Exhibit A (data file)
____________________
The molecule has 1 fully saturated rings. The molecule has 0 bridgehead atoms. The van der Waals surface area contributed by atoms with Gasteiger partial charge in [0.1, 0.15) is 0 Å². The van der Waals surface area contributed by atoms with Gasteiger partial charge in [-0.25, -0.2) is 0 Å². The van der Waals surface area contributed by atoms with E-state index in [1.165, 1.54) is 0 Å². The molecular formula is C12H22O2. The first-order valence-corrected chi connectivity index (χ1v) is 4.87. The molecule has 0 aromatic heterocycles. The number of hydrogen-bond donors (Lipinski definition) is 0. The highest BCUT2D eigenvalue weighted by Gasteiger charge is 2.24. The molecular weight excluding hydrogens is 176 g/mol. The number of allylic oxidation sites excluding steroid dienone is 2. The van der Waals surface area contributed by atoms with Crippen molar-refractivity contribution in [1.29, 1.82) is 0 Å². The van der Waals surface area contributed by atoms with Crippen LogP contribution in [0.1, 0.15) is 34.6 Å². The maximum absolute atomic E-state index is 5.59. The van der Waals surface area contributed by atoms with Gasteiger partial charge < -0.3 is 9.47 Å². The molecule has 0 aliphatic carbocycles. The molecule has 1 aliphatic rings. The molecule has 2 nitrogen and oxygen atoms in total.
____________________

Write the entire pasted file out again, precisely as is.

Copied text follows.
The molecule has 1 fully saturated rings. The molecule has 0 bridgehead atoms. The van der Waals surface area contributed by atoms with Gasteiger partial charge in [0.1, 0.15) is 0 Å². The van der Waals surface area contributed by atoms with Gasteiger partial charge in [-0.25, -0.2) is 0 Å². The van der Waals surface area contributed by atoms with E-state index in [1.165, 1.54) is 0 Å². The molecular formula is C12H22O2. The first-order valence-corrected chi connectivity index (χ1v) is 4.87. The molecule has 0 aromatic heterocycles. The number of hydrogen-bond donors (Lipinski definition) is 0. The highest BCUT2D eigenvalue weighted by Gasteiger charge is 2.24. The molecular weight excluding hydrogens is 176 g/mol. The number of allylic oxidation sites excluding steroid dienone is 2. The van der Waals surface area contributed by atoms with Crippen molar-refractivity contribution in [1.29, 1.82) is 0 Å². The van der Waals surface area contributed by atoms with Crippen LogP contribution in [0.1, 0.15) is 34.6 Å². The maximum absolute atomic E-state index is 5.59. The van der Waals surface area contributed by atoms with Gasteiger partial charge < -0.3 is 9.47 Å². The molecule has 0 aliphatic carbocycles. The molecule has 1 aliphatic rings. The molecule has 2 nitrogen and oxygen atoms in total.